Your periodic reminder: No one's clearly favored to win Iowa

Twenty Democratic presidential contenders and Congressional candidate J.D. Scholten spoke to an excited, beyond-capacity crowd at the Iowa Democratic Wing Ding on August 9. I love everything about this annual fundraiser in Clear Lake’s historic Surf Ballroom, except for the lack of Wi-Fi service.

C-SPAN posted all of the five-minute presidential candidate speeches with closed captioning transcripts, and the complete video from the evening is available on the Fox 10 Phoenix YouTube page. Mike Dec of the Blog4President website published photo galleries of all the speakers.

I left the Wing Ding with the same takeaways that have crossed my mind after almost every political event I’ve attended this year.

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The Detroit debates and Iowa's political proving ground

James Larew presents a contrarian view on last week’s Democratic debates. -promoted by Laura Belin

When the smoke had cleared from the Battle of Gettysburg, fought from July 1 to 3, 1863, it appeared to have been just one more bloody battle in the midst of a war that had no obvious end in sight. Only later—after thousands more skirmishes had been fought—would it become clear that so much more had been achieved at Gettysburg. History would show that the Civil War’s end, culminating in General Lee’s surrender to General Grant, at Appomattox Courthouse, Virginia, on April 9, 1865 had been predicated nearly two years earlier, when the tides of the entire war had shifted in the Union’s favor at Gettysburg.

So, too, history may record that, on July 30 and 31, 2019, in Detroit, Michigan, well before Iowa’s 2020 presidential nominating caucuses had even been convened, two successive Democratic party presidential nominee debates involving twenty candidates significantly winnowed the field and defined the ultimate outcome of the nomination process: that former Vice President Joe Biden would be the party’s nominee.

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Tanks in Washington and other July 4 links

President Donald Trump has ordered a military parade and flyover in Washington, DC to celebrate Independence Day. He’s been wanting to stage this kind of display since his first year in office.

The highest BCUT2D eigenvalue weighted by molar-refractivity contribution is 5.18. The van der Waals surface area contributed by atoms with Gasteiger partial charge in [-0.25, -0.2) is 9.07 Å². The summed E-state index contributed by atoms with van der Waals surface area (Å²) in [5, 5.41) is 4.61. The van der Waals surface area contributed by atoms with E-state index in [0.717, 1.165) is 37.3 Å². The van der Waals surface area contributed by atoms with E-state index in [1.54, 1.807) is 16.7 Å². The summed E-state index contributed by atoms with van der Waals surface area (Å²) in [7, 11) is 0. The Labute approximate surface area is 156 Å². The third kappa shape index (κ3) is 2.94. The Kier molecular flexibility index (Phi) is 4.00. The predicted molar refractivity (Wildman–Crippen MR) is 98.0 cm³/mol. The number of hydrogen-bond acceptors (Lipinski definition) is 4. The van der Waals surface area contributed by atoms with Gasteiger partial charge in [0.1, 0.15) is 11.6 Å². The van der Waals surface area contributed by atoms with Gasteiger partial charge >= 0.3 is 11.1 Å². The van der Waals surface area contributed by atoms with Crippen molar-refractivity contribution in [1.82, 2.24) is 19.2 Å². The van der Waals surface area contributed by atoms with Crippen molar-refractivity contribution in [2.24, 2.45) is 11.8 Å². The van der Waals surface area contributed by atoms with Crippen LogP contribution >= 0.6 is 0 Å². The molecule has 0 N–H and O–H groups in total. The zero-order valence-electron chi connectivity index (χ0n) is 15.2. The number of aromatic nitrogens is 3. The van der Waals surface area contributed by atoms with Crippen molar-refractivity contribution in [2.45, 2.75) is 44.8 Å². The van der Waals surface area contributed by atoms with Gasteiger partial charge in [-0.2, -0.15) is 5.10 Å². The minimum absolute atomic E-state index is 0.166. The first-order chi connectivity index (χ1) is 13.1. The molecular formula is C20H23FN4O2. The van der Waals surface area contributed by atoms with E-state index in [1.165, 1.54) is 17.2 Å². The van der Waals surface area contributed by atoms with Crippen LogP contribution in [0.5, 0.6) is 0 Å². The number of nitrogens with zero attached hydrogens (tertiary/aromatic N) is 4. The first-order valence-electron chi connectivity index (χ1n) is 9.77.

The production will cost millions of additional dollars and shut down air traffic to and from Reagan National Airport for hours. Republican donors and VIPs will get special passes to watch the festivities in a restricted area. Traditionally, all July 4 events in the nation’s capital have been free and open to the public.

The National Park Service is diverting $2.5 million “primarily intended to improve parks across the country” to cover a “fraction of the extra costs,” the Washington Post’s Juliet Eilperin, Josh Dawsey, and Dan Lamothe reported on July 2. The “entire Fourth of July celebration on the Mall typically costs the agency about $2 million,” a former Park Service deputy director told the newspaper. Costs could escalate if the heavy military equipment damages streets.

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The first Democratic debate and Iowa: Biden in real trouble and a race remade

Dan Guild puts the latest Democratic primary poll numbers in context. -promoted by Laura Belin

The above image and the accompanying story were national news within minutes of the end of the first debates. Kamala Harris attacking Joe Biden for his statements about busing and his praise for two old segregationist senators was the story of the June 27 event.

Less than a week later, the race in Iowa is remade.

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Overindependence

Ira Lacher reflects on the impact of federalism. -promoted by Laura Belin

On the eve of Independence Day, let us take a moment to consider that, like knowledge, too much independence is a dangerous thing.

When the founders declared America’s independence from Britain, they envisioned a nation composed of 13 semiautonomous states, which would maintain a delicate balance with a central government. That Rube Goldberg gadget empowered states to declare which human beings were human beings and which were property.

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